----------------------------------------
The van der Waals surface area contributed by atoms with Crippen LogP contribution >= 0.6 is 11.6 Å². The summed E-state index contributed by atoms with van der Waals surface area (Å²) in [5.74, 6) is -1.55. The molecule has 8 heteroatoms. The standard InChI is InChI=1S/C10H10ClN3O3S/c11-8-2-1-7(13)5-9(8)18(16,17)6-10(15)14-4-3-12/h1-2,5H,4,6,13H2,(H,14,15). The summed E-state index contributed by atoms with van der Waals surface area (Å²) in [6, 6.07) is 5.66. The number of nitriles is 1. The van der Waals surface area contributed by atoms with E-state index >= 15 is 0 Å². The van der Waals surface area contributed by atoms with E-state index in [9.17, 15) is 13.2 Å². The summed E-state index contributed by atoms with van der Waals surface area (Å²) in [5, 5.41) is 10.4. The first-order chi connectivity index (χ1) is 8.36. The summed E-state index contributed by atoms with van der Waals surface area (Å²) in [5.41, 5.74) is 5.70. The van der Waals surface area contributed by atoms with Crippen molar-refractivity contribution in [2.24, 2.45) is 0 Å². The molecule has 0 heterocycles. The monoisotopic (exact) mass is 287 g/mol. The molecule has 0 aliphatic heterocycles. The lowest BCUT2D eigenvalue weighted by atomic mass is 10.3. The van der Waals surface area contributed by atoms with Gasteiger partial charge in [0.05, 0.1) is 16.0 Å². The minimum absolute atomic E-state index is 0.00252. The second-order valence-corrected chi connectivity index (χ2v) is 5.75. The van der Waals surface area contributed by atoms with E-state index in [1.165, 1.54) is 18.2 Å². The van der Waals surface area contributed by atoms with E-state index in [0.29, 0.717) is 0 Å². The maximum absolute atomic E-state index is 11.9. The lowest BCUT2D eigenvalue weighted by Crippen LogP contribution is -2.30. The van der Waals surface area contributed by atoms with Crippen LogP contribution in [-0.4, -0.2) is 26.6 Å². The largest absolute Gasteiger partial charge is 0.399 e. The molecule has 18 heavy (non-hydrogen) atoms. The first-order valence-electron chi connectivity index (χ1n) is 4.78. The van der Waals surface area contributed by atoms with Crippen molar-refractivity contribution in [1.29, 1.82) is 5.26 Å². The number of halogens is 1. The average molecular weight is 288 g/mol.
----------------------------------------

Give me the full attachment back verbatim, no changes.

The van der Waals surface area contributed by atoms with Crippen LogP contribution >= 0.6 is 11.6 Å². The summed E-state index contributed by atoms with van der Waals surface area (Å²) in [5.74, 6) is -1.55. The molecule has 8 heteroatoms. The standard InChI is InChI=1S/C10H10ClN3O3S/c11-8-2-1-7(13)5-9(8)18(16,17)6-10(15)14-4-3-12/h1-2,5H,4,6,13H2,(H,14,15). The summed E-state index contributed by atoms with van der Waals surface area (Å²) in [6, 6.07) is 5.66. The number of nitriles is 1. The van der Waals surface area contributed by atoms with E-state index >= 15 is 0 Å². The van der Waals surface area contributed by atoms with E-state index in [9.17, 15) is 13.2 Å². The summed E-state index contributed by atoms with van der Waals surface area (Å²) in [5, 5.41) is 10.4. The first-order chi connectivity index (χ1) is 8.36. The summed E-state index contributed by atoms with van der Waals surface area (Å²) in [5.41, 5.74) is 5.70. The van der Waals surface area contributed by atoms with Crippen molar-refractivity contribution in [2.24, 2.45) is 0 Å². The molecule has 0 heterocycles. The monoisotopic (exact) mass is 287 g/mol. The molecule has 0 aliphatic heterocycles. The lowest BCUT2D eigenvalue weighted by atomic mass is 10.3. The van der Waals surface area contributed by atoms with Gasteiger partial charge in [0.05, 0.1) is 16.0 Å². The minimum absolute atomic E-state index is 0.00252. The second-order valence-corrected chi connectivity index (χ2v) is 5.75. The van der Waals surface area contributed by atoms with E-state index in [1.165, 1.54) is 18.2 Å². The van der Waals surface area contributed by atoms with E-state index in [0.29, 0.717) is 0 Å². The maximum absolute atomic E-state index is 11.9. The lowest BCUT2D eigenvalue weighted by Crippen LogP contribution is -2.30. The van der Waals surface area contributed by atoms with Crippen LogP contribution in [-0.4, -0.2) is 26.6 Å². The largest absolute Gasteiger partial charge is 0.399 e. The molecule has 18 heavy (non-hydrogen) atoms. The first-order valence-electron chi connectivity index (χ1n) is 4.78. The van der Waals surface area contributed by atoms with Crippen molar-refractivity contribution in [1.29, 1.82) is 5.26 Å². The number of halogens is 1. The average molecular weight is 288 g/mol.